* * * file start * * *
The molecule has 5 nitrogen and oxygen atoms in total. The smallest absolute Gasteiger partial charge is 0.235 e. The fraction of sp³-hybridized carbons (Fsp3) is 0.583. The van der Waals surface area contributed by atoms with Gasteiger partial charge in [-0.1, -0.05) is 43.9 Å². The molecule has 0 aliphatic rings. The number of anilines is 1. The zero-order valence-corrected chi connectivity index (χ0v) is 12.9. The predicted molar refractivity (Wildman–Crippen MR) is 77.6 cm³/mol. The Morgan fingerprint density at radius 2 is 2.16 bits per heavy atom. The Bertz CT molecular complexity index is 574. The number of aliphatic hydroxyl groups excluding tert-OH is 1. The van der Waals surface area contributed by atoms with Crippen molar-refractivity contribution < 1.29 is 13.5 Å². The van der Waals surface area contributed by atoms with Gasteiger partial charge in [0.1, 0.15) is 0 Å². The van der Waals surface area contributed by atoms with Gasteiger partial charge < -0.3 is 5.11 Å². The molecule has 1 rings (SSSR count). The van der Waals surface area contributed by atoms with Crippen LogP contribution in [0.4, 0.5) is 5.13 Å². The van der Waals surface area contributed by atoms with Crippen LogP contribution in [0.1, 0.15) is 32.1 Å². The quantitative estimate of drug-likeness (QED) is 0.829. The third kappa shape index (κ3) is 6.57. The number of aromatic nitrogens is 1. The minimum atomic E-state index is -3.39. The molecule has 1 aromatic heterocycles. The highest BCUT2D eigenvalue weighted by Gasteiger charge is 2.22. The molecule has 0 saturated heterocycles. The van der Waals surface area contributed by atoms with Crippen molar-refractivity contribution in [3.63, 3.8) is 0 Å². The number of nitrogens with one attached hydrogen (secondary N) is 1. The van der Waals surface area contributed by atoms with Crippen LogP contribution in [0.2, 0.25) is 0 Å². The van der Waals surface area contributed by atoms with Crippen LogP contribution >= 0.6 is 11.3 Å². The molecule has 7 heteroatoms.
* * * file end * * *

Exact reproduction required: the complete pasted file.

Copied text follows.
The molecule has 5 nitrogen and oxygen atoms in total. The smallest absolute Gasteiger partial charge is 0.235 e. The fraction of sp³-hybridized carbons (Fsp3) is 0.583. The van der Waals surface area contributed by atoms with Gasteiger partial charge in [-0.1, -0.05) is 43.9 Å². The molecule has 0 aliphatic rings. The number of anilines is 1. The zero-order valence-corrected chi connectivity index (χ0v) is 12.9. The predicted molar refractivity (Wildman–Crippen MR) is 77.6 cm³/mol. The Morgan fingerprint density at radius 2 is 2.16 bits per heavy atom. The Bertz CT molecular complexity index is 574. The number of aliphatic hydroxyl groups excluding tert-OH is 1. The van der Waals surface area contributed by atoms with Crippen molar-refractivity contribution < 1.29 is 13.5 Å². The van der Waals surface area contributed by atoms with Gasteiger partial charge in [0.1, 0.15) is 0 Å². The van der Waals surface area contributed by atoms with Gasteiger partial charge < -0.3 is 5.11 Å². The molecule has 1 rings (SSSR count). The van der Waals surface area contributed by atoms with Crippen LogP contribution in [0.4, 0.5) is 5.13 Å². The van der Waals surface area contributed by atoms with Crippen LogP contribution in [0.1, 0.15) is 32.1 Å². The quantitative estimate of drug-likeness (QED) is 0.829. The third kappa shape index (κ3) is 6.57. The number of aromatic nitrogens is 1. The minimum atomic E-state index is -3.39. The molecule has 1 aromatic heterocycles. The highest BCUT2D eigenvalue weighted by Gasteiger charge is 2.22. The molecule has 0 saturated heterocycles. The van der Waals surface area contributed by atoms with Crippen molar-refractivity contribution in [3.63, 3.8) is 0 Å². The number of nitrogens with one attached hydrogen (secondary N) is 1. The van der Waals surface area contributed by atoms with Crippen LogP contribution in [0.2, 0.25) is 0 Å². The van der Waals surface area contributed by atoms with Crippen LogP contribution >= 0.6 is 11.3 Å². The molecule has 7 heteroatoms.